When you notice this happening, you need to extricate yourself from the situation. There is no reason to subject yourself to a blow hard who is bragging about themselves. Stop following the people online that want to make themselves feel special by making you feel bad.

Avoid these and other triggers. Start adding substitutes, such as positive and uplifting self-help podcasts, books, blogs and articles that will help you learn, become smarter and feel good about yourself.

Keep in mind the lives you covet are not necessarily true; they are a carefully crafted portrait of how they want people to perceive them. You will never really know what’s going on behind the scenes. They may have all the trappings of wealth and success, but lead sad and desperate lives.

  1. Comparisons are for motivational purposes.

Instead of feeling resentful of someone else’s success, use this energy as motivation. If there is someone in your office who is super successful, invite her out for coffee or a drink. Politely pick her brains to find out how she advanced in her career. Inquire if the person could serve as a mentor and offer you career advice and guidance.

You could seek out successful people and learn from them in other ways too. Read about how top entrepreneurs got their start and what they did to build their companies—if that’s your goal. Follow these figures on Twitter, read articles about them, attend a speech they may be giving and watch when they’re a guest on a podcast. View their success as a road map that you could emulate.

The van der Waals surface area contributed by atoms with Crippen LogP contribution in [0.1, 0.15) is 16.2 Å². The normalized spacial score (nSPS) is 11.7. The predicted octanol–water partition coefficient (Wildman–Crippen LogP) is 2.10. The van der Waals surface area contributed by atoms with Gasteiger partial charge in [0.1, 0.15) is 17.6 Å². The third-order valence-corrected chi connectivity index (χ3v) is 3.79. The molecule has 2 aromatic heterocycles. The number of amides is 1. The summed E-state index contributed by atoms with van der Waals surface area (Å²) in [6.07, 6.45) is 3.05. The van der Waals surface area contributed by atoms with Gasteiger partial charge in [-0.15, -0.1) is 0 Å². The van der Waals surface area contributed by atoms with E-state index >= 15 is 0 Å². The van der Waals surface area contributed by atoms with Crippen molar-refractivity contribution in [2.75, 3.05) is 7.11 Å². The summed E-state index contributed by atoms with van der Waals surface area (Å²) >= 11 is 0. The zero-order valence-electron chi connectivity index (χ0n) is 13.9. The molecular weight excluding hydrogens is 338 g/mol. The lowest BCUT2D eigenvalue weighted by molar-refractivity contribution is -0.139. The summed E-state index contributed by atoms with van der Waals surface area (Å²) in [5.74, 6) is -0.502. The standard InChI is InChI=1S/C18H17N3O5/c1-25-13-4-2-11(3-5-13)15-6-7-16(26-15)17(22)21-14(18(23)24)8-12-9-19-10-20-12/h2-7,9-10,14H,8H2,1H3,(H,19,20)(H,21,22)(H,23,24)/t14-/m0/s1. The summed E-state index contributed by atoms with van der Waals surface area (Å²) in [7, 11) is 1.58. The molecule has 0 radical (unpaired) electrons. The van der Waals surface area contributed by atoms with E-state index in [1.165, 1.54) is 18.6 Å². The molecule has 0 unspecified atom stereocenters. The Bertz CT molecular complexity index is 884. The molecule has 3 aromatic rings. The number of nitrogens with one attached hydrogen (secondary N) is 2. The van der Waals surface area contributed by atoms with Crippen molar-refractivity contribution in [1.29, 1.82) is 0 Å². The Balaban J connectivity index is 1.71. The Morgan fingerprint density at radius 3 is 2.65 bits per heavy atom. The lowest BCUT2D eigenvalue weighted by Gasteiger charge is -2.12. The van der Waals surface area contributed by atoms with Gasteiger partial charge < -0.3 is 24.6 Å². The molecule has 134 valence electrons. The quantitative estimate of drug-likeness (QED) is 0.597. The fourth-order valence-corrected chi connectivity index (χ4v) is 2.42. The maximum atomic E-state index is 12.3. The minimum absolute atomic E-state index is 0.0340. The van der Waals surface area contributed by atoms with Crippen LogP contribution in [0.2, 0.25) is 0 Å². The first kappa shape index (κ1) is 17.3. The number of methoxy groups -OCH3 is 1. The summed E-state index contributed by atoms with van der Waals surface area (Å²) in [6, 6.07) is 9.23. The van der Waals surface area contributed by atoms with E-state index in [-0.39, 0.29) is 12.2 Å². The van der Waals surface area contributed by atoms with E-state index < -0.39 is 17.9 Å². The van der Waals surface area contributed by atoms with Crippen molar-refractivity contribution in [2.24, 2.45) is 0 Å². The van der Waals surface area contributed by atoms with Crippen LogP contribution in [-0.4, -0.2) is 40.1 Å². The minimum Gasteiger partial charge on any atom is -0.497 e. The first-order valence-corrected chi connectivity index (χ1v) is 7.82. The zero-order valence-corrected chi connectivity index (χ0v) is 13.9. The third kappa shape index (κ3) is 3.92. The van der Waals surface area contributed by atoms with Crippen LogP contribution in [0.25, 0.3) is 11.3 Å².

You need to look at the complete picture. If you have five years of corporate experience, it’s not reasonable to compare yourself to the vice president who is much further along in their career. They may have had the good fortune of being born to the right parents who had connections to get them breaks in the early stages of their career. A person could have simply lucked into joining Google or Facebook at the right time or bought Bitcoin as a lark 10 years ago. That doesn’t mean you can’t create your own luck. I’ve noticed that the harder people work the luckier they get. You may end up surpassing those that found quick early success. While they become complacent, you will outhustle and outshine them in the long run.

Use other people’s successes to spur you into action. Be happy  for them, as it will free you from feelings of inadequacy and jealousy. Believe that, if they succeed, so can you. I have met many CEOs and top corporate executives that turned out to be regular people and not so special. They do, however, possess the ability to be confident in themselves, not let things get them down, forge forward in their careers and don’t waste their time and energy marveling at what others have accomplished.

Think of all the wonderful things in your life that you should be grateful for. Pile them up and look at the mountain of blessings you have. It’s too easy to forget about all of the fortunate things that you have in your life. If you have your health, family, friends, a good stable job and roof over your head, then you have it better than the vast majority of the rest of the world. Review all of the success you’ve had and all of the bad things that you have avoided. Use this as a base to build upon. Don’t worry about what is in someone else’s wallet. Focus on the being the best version of yourself.

Source: Forbes